So, rising demand, increasingly satisfied customers, more services which run more reliably, and huge modernisation plans either completed (West Coast Main Line, East London Line, major stations like Leeds, Manchester Piccadilly and King’s Cross) or in the pipeline (Thameslink, Crossrail, Northern Hub, Reading, Birmingham New Street).

In most industries, this would add up to a success story. Why not this one?

I reckon that there are three possible answers, two slightly flippant and one rather more serious.

The first is that this is modern Britain, where nobody is satisfied with anything, and everyone spends all their time harking after a vanished age in which everything was much better than now (newspapers, television, education, policemen, politicians as well as railways). The second answer is that these are the railways we’re talking about – an industry where, as one former BR chairman once pointed out rather ruefully, you have 52 million people who think they can do your job better.

And the third, more serious answer is that – for all the progress they have made in all sorts of ways over the last 25 years, the railways remain an operations-led business in which the customer is at best a necessary evil and at worst a downright, bloody nuisance.

At times of disruption, it is trains that the operators worry about moving, not customers. On-train staff disappear and on-board service becomes a threat to safety rather than a customer obligation. Even on the best days, passengers getting on InterCity trains are greeted with a long litany about what tickets are not available and how they must check the date and time otherwise they’ll have to pay again. Hardly conducive to being made to feel welcome, inducing a feeling of security in an alien environment or reducing stress levels (most people find travelling stressful and often very tiring).

The fundamental problem is that, with the odd exception, most train operators and their staff do not see customers as individuals who need to be looked after and made to feel welcome. The main focus of the business is moving very large chunks of metal along steel rails in accordance with this abstract thing called a timetable.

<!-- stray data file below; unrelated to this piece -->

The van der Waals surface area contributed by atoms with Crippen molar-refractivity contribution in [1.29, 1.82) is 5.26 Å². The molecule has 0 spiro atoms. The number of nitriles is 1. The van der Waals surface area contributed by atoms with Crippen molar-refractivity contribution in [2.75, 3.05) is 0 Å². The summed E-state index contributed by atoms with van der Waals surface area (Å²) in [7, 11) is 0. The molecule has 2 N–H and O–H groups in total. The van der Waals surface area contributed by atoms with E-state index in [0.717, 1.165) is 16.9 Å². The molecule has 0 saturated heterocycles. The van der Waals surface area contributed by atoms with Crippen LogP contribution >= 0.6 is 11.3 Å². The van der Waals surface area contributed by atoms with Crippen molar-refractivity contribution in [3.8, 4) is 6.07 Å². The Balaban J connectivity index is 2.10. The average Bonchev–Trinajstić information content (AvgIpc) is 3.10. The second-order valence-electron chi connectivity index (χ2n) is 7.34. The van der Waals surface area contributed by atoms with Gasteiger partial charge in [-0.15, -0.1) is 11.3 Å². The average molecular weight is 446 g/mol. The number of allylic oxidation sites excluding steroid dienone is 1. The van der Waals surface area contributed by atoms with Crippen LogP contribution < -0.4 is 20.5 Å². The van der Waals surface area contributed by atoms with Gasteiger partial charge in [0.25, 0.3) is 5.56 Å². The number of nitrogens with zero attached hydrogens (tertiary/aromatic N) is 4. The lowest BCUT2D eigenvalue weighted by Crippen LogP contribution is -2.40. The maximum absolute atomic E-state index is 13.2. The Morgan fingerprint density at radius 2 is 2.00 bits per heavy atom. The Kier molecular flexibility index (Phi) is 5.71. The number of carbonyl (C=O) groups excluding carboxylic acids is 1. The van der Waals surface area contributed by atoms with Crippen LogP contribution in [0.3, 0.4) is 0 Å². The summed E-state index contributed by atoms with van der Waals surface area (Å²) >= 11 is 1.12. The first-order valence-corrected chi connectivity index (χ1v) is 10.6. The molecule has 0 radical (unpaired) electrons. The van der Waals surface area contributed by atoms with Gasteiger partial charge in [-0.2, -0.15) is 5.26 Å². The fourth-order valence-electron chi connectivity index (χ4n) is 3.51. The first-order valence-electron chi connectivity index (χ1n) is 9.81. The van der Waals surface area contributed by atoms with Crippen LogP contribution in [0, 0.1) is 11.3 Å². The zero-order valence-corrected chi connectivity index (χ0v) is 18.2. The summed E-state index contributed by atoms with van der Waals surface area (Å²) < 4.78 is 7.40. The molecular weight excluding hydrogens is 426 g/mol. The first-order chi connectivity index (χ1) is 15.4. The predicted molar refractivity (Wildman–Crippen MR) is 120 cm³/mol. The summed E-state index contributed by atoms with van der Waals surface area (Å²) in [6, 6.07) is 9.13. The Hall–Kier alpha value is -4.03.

Over the years since privatisation, only two train operators have established really strong brands with good customer awareness and strong relationships – GNER (a reputation not always totally justified, but which was quickly thrown away by an inept, grasping National Express management team) and Anglia (whose own achievements were similarly thrown away by the same grasping bunch). Others have achieved strong reputations, too, and grown rapidly as a result, including Chiltern, Wessex and TransPennine and c2c.

What distinguishes all these franchises is that they are, or were, relatively small (at least by railway standards). Their management teams were able therefore to get close to customers, close to the operation and – crucially in my view – close to the staff. None of these is possible in a much larger business, and consequently there is a disconnect between the management of the business and the customer. This is not a criticism of particular managers in large TOCs, many of whom are constantly out on the ground. It is just a fact of life – a diseconomy of scale, if you like, that goes with the territory.

Our railways were founded as local businesses, and many of them still are – connecting communities and providing access to services and employment. You would think, therefore, that all the talk of railway devolution would involve reforms that put the railways back in touch with their customers.

But not a bit of it. No reform of the franchise map seems to be envisaged – save further consolidation (Southern into Thameslink, TransPennine into Northern) which will actually widen the gap between managers and customers.

If the government is really serious devolving railway management, it is to the customer they should look. Small really is beautiful!